The only heir of the leading South Korean conglomerate group, Samsung Group (Samsung), Jay Y. Lee confessed and made an apology on Wednesday, May 6, 2020, over controversial succession plans of the corporate group. Lee also made a promise that he would not hand over management rights to his children at the family-controlled conglomerate.
Lee Made His Rare Confession
On Wednesday, Lee made his public statement in five years and told a press conference at the company’s Seoul office, “We failed, at times, to meet society’s expectations. We even disappointed people and caused concern because we did not strictly uphold the law and ethical standards.” He also apologized for the manners the executives of the company had dealt with labor union activities in the past and vowed to guarantee labor rights in the workplace.
Lee had already served one year in detention but was released in 2018 after the appellate court reduced a lower court’s verdict of five-year jail sentence to three years. The Supreme Court in August 2018 overturned an appeals court ruling on the bribery case, calling for a tougher sentence and potential return to jail for the chief of South Korea’s biggest conglomerate.
Sources reported that those remarks Lee made on Wednesday were the result of the Samsung advisors panel’s counseling to him in March; thereby, he confessed and apologized over the issues of succession plans of the company, labor union issues, and lastly promised to avoid any further violation of government rules.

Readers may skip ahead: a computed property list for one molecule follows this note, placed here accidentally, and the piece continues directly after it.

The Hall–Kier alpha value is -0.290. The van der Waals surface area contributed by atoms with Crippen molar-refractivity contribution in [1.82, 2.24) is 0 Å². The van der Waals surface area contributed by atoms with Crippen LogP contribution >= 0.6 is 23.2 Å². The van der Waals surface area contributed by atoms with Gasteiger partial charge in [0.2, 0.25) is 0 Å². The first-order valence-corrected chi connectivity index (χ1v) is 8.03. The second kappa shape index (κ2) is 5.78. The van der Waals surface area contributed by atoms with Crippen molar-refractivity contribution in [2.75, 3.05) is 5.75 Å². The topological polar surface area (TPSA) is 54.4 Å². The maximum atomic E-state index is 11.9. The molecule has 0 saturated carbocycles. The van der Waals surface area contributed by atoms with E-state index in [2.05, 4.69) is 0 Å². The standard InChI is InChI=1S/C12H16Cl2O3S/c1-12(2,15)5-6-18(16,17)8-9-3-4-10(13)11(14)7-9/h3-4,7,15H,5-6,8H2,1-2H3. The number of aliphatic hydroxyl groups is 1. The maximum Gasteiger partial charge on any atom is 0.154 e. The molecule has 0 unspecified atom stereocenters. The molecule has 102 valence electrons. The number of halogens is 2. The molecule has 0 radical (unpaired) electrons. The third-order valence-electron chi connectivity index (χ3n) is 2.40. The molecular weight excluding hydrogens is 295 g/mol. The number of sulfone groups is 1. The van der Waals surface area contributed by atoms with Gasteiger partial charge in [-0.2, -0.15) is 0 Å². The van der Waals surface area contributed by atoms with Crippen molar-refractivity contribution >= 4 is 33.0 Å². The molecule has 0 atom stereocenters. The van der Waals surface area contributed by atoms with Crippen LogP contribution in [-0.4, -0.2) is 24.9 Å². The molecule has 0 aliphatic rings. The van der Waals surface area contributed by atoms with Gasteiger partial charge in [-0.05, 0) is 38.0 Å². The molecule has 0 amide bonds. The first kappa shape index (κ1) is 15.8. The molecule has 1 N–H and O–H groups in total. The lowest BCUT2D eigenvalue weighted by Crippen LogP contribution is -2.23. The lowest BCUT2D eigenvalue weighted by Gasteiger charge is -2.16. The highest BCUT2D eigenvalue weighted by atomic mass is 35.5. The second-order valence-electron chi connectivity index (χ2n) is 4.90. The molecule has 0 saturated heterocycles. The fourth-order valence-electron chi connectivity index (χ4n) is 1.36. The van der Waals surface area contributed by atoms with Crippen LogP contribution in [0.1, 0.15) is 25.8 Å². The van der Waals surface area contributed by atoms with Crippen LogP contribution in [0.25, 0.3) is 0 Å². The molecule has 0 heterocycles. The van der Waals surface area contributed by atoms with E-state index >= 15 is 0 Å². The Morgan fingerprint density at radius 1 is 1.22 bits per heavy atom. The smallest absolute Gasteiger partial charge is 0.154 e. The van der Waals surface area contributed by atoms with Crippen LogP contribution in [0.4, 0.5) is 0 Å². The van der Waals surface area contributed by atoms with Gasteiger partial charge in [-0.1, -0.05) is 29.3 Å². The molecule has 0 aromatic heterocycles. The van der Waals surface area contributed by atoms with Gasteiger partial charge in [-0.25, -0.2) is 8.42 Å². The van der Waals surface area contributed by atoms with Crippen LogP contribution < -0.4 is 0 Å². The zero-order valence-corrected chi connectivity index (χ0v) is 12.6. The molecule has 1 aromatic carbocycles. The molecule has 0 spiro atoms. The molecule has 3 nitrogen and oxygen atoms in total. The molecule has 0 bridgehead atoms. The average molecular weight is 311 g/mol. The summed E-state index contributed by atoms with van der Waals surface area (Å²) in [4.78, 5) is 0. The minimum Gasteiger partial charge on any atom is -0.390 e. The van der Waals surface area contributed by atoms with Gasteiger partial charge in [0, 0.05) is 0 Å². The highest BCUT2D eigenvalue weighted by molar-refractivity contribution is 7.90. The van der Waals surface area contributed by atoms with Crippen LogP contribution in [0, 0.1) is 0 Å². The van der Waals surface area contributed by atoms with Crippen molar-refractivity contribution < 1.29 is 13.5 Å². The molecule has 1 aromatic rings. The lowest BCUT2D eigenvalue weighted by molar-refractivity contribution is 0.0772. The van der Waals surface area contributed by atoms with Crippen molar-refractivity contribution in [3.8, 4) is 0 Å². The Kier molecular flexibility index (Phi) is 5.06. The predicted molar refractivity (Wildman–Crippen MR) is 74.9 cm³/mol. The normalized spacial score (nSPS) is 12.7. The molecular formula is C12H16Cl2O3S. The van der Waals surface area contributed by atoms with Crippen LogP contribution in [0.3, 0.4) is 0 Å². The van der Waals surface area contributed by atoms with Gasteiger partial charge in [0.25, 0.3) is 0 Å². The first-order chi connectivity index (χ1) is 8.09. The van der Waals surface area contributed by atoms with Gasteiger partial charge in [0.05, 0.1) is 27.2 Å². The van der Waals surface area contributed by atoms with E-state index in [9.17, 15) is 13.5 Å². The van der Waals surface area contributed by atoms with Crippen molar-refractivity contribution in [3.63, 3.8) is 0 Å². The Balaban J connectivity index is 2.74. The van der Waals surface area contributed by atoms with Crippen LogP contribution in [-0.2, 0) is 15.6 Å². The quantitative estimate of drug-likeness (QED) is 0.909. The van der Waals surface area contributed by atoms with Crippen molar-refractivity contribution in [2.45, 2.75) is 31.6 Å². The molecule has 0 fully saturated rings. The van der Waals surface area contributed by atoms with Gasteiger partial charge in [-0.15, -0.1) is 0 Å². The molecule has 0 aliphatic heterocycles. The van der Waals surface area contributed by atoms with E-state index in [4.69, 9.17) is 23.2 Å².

Promise over Succession Plan
In January, Samsung established a compliance committee after a judge, who was examining Lee’s bribery case, had criticized the group for the lack of an effective system to prevent executives’ misdeeds. For a series of cases, some of Samsung’s former and current executives were investigated or convicted in other cases including the then-board chairman of Samsung Electronics Co. Ltd, Lee Sang-hoon, who was jailed in December for sabotaging labor union activities. Subsequently, he has since resigned and lodged an appeal.
Meanwhile, the inquiry committee, headed by a former Supreme Court judge, has faced criticism from governance experts who called it a mere gesture for granting leniency in court. Kim Woo-chan, a professor of finance at Korea University Business School, stated, “Both apology and promise are vague. He did not specifically address what he has done wrong.”
Lee, vice chairman of Samsung Electronics and de facto head of the conglomerate, had described that many of the controversies surrounding him and Samsung were revolved around the issues of the company’s succession. To clarify the matter, Lee asserted, “I give my word here today that from now on, there will be no more controversy regarding succession,” adding that “I do not plan to pass down my role to my children. This is something I have thought about for a long time but have been hesitant to express it openly.”
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